After World War II, millions of returning GIs were ready to start families and find homes. Wyoming’s borders expanded south and west, annexing farmland on both sides of Compton Road and the area we call “Hilltop”. The annexations allowed the city to offer housing developments for new residents, and Wyoming’s population boomed from 4,466 in 1940 to 7,736 in 1960, a 73% increase. Two new architectural trends dominated during the Baby Boom years of 1946-1964: the Modernist house and the ranch house. The flat Hilltop area proved to be ideal for the new ranch-style houses with big yards. And Modernist architecture was perfect for homes on Wyoming’s challenging, hilly lots that were avoided by traditional builders.

What’s Up Wyoming is providing an encore of six posts on the significant architecture styles in Wyoming. Each new post includes a pdf with a map to see the featured homes. Use these stories as guides to learn more about the historic progression of Wyoming and the individual beauty of its architectural styles, ranging from the earliest homes of the 1850s to the mid-century modern ranches and split-levels of the 1950s-1970s. You can also pick up a large color map of Wyoming, produced in 2014, at the city administrative office on Oak Avenue and at the Wyoming Rec Center, or you can download a pdf of a simplified map from the city website by clicking here.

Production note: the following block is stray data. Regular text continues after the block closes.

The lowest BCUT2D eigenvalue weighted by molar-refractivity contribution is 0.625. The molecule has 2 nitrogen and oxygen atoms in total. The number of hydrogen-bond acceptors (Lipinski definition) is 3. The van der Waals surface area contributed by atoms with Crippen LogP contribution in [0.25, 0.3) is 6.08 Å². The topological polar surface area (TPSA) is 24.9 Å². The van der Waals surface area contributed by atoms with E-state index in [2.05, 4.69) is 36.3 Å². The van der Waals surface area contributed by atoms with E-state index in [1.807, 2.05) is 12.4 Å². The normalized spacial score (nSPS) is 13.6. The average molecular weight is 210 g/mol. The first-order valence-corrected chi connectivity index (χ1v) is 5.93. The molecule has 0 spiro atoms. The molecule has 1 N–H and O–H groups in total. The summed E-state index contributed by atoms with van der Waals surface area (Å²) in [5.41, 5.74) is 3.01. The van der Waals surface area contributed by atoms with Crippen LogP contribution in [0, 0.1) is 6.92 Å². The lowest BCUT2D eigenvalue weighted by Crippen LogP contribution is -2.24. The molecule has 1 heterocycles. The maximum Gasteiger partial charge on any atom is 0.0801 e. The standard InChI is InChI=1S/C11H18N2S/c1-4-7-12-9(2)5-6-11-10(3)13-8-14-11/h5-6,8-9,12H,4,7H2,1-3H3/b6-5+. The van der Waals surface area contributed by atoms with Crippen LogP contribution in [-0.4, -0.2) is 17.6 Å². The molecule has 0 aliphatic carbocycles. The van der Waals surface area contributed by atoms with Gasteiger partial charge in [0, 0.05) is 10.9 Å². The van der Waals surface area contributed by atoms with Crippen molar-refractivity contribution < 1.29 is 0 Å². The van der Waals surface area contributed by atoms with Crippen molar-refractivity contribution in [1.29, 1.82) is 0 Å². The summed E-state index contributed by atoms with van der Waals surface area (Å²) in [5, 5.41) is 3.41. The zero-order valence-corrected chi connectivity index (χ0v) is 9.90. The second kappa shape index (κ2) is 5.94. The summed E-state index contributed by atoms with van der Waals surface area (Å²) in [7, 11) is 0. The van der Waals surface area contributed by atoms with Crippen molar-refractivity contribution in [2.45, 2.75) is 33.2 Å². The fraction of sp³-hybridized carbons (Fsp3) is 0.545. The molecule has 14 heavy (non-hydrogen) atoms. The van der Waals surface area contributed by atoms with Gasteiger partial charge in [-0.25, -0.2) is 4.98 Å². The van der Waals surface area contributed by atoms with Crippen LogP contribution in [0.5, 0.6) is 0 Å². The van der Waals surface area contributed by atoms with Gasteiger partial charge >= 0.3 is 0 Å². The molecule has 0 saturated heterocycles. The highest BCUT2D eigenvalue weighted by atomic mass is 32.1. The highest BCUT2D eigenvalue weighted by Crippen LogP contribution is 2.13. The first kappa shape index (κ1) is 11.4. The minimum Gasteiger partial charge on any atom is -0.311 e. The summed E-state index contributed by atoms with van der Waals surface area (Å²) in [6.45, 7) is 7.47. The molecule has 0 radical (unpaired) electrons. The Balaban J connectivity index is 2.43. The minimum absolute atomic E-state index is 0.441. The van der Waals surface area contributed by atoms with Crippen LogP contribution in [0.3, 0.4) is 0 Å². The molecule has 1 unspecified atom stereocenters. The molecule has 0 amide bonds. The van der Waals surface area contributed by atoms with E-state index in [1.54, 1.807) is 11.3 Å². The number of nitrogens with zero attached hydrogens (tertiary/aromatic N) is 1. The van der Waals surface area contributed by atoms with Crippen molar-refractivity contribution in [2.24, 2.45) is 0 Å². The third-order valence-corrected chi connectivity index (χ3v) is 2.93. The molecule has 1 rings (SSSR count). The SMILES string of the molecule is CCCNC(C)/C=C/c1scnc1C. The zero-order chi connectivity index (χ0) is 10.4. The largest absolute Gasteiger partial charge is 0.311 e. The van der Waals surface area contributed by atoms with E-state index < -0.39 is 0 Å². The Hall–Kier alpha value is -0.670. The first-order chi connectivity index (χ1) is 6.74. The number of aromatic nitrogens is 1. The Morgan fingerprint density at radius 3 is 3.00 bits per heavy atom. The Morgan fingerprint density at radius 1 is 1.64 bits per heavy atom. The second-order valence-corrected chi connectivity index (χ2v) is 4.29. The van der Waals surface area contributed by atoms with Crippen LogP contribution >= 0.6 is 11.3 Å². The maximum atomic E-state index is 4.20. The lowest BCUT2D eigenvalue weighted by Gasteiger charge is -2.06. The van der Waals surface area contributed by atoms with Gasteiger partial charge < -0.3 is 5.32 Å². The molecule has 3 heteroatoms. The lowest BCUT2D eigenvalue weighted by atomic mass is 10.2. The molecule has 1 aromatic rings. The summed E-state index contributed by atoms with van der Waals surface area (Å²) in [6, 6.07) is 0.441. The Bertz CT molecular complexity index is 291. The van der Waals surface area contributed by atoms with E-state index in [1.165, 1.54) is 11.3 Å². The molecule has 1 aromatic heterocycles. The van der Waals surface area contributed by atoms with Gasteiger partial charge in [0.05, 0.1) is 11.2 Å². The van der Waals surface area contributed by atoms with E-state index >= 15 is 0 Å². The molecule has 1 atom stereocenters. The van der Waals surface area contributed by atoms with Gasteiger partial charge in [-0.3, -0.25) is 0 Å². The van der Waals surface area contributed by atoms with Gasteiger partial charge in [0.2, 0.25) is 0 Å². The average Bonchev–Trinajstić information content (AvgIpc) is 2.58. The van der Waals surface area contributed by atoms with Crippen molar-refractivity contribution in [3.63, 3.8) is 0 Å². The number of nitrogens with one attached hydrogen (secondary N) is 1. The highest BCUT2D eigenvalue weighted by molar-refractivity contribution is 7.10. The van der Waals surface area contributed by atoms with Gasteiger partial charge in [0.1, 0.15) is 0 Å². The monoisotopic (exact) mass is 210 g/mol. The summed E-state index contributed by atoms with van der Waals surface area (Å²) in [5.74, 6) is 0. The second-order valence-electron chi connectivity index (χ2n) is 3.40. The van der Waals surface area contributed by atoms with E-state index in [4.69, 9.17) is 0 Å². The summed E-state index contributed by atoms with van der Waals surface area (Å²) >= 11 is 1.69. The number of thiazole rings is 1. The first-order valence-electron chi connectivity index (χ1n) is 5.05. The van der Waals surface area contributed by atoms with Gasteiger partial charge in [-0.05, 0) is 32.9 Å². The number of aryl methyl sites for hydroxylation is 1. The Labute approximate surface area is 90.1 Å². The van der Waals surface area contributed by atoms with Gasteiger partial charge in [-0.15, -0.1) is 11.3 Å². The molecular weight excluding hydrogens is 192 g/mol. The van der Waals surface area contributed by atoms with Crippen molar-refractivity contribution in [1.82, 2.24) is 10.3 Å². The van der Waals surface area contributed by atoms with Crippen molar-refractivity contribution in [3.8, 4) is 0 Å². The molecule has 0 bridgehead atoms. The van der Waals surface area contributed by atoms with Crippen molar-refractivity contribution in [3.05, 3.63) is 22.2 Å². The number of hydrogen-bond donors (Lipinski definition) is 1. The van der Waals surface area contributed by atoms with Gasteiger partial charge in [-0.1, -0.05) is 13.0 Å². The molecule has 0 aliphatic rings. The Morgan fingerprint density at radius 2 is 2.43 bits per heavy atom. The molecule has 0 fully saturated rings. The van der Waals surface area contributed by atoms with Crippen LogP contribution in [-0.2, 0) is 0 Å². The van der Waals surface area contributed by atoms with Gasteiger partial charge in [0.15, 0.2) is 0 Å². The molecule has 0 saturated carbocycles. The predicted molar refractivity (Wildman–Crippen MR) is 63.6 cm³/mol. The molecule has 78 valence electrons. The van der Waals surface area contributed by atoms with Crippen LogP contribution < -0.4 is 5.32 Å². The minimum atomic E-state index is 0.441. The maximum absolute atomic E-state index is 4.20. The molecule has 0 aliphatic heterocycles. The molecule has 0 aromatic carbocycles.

Click here for a map to see six distinctive mid-century modern and as you walk or drive throughout Wyoming.

Benjamin Dombar, who worked as an apprentice to Frank Lloyd Wright, was a significant Modernist architect in Cincinnati. Most of Dombar’s homes in Wyoming are hidden from view, but you can see this house with its distinctive multi-angled flat roofs as you drive along Compton Road.
Split-level homes, a modification of the one-story American ranch style, became very popular in the late 1950s and 1960s. This 1956 split level at 307 Whitthorne Drive features Modernist elements such as the flat roofs.

Modernist and are not limited to Wyoming’s western and southern neighborhoods. Whether you are taking a break from virtual meetings or challenging yourself to walk all 128 of Wyoming’s streets, you will see examples of homes of the Baby Boom era in almost every neighborhood as lots were subdivided to meet demand. In Wyoming’s Historic District, you can see ranch homes on alongside Tudor Revivals of the early 20th century, and on Wilmuth Avenue along with and styles. Around the corner on  Avenue, a midcentury modern home with a distinctive “butterfly” roof is found near Queen Anne homes of the Victorian era.

You can find more details about the homes listed on the map, along with additional photos and information about architects and James Alexander, in the What’s Up Wyoming post “The Baby Boom and the Housing Boom: Mid-Century Moderns and Ranches in Wyoming” here.